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In search of Planet 9: An unconventional detection approach

In search of Planet 9
The colored lines indicate the predicted temperature T of the satellite for different values of orbital eccentricity (es = 0.1, es = 0.5 and es = 0.9). Here, we have neglected the solar heating effect and we have assumed R = 100 km. Credit: arXiv (2023). DOI: 10.48550/arxiv.2301.13471

There is a mystery in our solar system surrounding the orbits of Kuiper belt objects. More than one trillion icy objects smaller than our moon orbit the sun in a donut-shaped ring beyond Neptune. Oddly, a cluster of outer Kuiper belt objects all ellipse in a similar way, as though being gravitationally pulled in one direction. The leading hypothesis is that an unseen object, five to 10 times the mass of Earth, is causing the pulling effect. The mystery object has been dubbed Planet 9.

Observations have yet to discover the source of this gravity from the usual optical, microwave, infrared or electromagnetic wave spectrums, leading to speculation that it could be a rogue planet core, a , or even a cluster of dark matter. Any of these would make the object extremely difficult, if not impossible, to detect.

An unconventional detection approach has been proposed by Man Ho Chan, associate professor in the Department of Science and Environmental Studies at The Education University of Hong Kong. In his paper "What if planet 9 has satellites?" which has been accepted for publication in the Astrophysical Journal, Chan focuses on the potential existence of satellites orbiting Planet 9.

While looking for moons around a planet that hasn't been found might initially sound like a more difficult task than finding the planet itself, Chan illustrates that if Planet 9 has objects, those objects would have fluctuating heat signatures as they due to the process of tidal heating. These heat signatures would be 2.5 times higher than the expected range for Planet 9 itself, and would also be much higher than any known Kuiper belt objects. Signatures in this range should be detectable by the Atacama Large Millimeter/submillimeter Array Observatory (ALMA), which has recently undergone a capability upgrade.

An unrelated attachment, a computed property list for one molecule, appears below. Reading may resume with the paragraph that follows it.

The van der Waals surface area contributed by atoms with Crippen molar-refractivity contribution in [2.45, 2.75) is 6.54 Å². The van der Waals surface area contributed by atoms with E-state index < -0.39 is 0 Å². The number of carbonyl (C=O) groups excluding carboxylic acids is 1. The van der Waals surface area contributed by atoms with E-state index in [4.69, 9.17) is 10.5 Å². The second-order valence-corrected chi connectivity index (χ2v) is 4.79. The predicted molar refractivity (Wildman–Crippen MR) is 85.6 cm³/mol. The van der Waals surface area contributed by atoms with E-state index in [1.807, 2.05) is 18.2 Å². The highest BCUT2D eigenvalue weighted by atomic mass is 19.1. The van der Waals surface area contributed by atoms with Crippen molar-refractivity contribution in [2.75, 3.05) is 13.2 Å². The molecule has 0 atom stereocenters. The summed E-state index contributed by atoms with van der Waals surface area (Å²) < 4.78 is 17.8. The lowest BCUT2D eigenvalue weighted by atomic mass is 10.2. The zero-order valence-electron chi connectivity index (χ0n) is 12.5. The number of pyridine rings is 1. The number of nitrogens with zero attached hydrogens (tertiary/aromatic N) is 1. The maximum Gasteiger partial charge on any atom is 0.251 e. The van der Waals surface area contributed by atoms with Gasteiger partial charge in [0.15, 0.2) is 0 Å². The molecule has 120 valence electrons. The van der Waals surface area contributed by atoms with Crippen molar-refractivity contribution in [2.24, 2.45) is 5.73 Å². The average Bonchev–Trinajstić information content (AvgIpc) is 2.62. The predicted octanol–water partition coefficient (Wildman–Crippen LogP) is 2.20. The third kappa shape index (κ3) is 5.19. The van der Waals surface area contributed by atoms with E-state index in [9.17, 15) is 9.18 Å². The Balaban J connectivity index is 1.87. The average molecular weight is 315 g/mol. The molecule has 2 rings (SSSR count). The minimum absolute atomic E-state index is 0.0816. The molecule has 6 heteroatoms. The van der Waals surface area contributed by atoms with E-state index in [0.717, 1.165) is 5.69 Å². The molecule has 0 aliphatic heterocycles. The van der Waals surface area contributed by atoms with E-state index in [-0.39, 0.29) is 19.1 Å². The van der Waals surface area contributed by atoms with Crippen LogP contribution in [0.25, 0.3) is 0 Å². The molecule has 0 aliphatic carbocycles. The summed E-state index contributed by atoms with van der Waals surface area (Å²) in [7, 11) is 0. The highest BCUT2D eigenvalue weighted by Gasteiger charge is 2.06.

It is known that objects within the Kuiper belt can have satellites. Pluto, the smaller than our moon and former ninth planet in our , is within the Kuiper belt and has five moons.

Is there really a Planet 9?

Astronomers Mike Brown and Konstantin Batygin of the California Institute of Technology, after initially attempting to prove that no such planet was required, have given the strange outer orbits a .02% to .04% chance of naturally occurring without a Planet 9 type body affecting their orbit. Despite initial skepticism, in 2016, they published a paper in the Astrophysical Journal titled "Evidence for a Distant Giant Planet in the Solar System," and have since narrowed down the mass and potential orbital locations of Planet 9.

According to Chan, the CalTech astronomers' proposed mass for Planet 9 could accommodate as many as 20 satellites, increasing its chances of observable tidal force heat signatures.

Why haven't we already found it?

If it is a rogue planet or a remnant planetary core, having survived an early solar system game of planetary billiard balls, it could have an eccentric orbit. As good as we are at spotting things far away, those objects tend to be trackable over time because orbits are mostly on the same plane and moving in the same direction around the sun. An orbit not on that plane and going in a different direction, regardless of size, would be exceedingly hard to track.

If a black hole is causing the pull, one measured in Earth masses and not the usual solar masses, it would be small enough to fit nicely into an elementary school backpack. This makes and gamma-ray emissions too faint to register and would require an expansion of the standard model to accommodate its existence.

And is so named precisely because it has avoided all methods of detection except gravitational influence on much larger scales.

Yet any of these possible objects could support satellites. Thanks to Chan's work, we now have a good strategy for finding them. Since there are no other astrophysical mechanisms past Neptune that could increase temperatures to the ranges detailed in his paper, the satellites should stand out against the colder background and offer a clear signal that Planet 9, no matter how dark, is out there.

More information: Man Ho Chan, What if planet 9 has satellites?, arXiv (2023). DOI: 10.48550/arxiv.2301.13471

Journal information: Astrophysical Journal , arXiv

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